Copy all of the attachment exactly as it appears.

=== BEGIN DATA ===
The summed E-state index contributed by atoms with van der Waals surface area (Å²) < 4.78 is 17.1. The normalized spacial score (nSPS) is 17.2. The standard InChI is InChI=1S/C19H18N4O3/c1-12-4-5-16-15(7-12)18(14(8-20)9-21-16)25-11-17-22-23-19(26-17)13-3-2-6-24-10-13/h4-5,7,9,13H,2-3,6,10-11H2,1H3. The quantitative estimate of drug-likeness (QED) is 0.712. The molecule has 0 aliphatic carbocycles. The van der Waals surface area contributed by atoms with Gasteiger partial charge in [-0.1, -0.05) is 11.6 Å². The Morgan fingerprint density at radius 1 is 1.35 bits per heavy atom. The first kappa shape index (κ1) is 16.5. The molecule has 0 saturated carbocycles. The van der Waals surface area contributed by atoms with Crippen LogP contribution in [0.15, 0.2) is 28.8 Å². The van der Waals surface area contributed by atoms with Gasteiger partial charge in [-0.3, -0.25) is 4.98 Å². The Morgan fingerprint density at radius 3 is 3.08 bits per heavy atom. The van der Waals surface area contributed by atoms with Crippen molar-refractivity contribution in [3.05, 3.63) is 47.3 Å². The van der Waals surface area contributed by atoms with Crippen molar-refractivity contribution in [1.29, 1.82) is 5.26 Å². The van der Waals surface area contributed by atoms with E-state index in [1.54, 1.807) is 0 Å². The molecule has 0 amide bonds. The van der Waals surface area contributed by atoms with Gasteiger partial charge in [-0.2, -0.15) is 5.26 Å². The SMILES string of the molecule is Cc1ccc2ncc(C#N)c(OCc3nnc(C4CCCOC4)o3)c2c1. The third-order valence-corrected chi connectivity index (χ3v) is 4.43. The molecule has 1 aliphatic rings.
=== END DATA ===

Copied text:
The summed E-state index contributed by atoms with van der Waals surface area (Å²) < 4.78 is 17.1. The normalized spacial score (nSPS) is 17.2. The standard InChI is InChI=1S/C19H18N4O3/c1-12-4-5-16-15(7-12)18(14(8-20)9-21-16)25-11-17-22-23-19(26-17)13-3-2-6-24-10-13/h4-5,7,9,13H,2-3,6,10-11H2,1H3. The quantitative estimate of drug-likeness (QED) is 0.712. The molecule has 0 aliphatic carbocycles. The van der Waals surface area contributed by atoms with Gasteiger partial charge in [-0.1, -0.05) is 11.6 Å². The Morgan fingerprint density at radius 1 is 1.35 bits per heavy atom. The first kappa shape index (κ1) is 16.5. The molecule has 0 saturated carbocycles. The van der Waals surface area contributed by atoms with Crippen LogP contribution in [0.15, 0.2) is 28.8 Å². The van der Waals surface area contributed by atoms with Gasteiger partial charge in [-0.3, -0.25) is 4.98 Å². The Morgan fingerprint density at radius 3 is 3.08 bits per heavy atom. The van der Waals surface area contributed by atoms with Crippen molar-refractivity contribution in [3.05, 3.63) is 47.3 Å². The van der Waals surface area contributed by atoms with Crippen molar-refractivity contribution in [1.29, 1.82) is 5.26 Å². The van der Waals surface area contributed by atoms with E-state index in [1.54, 1.807) is 0 Å². The molecule has 0 amide bonds. The van der Waals surface area contributed by atoms with Gasteiger partial charge in [-0.2, -0.15) is 5.26 Å². The SMILES string of the molecule is Cc1ccc2ncc(C#N)c(OCc3nnc(C4CCCOC4)o3)c2c1. The third-order valence-corrected chi connectivity index (χ3v) is 4.43. The molecule has 1 aliphatic rings.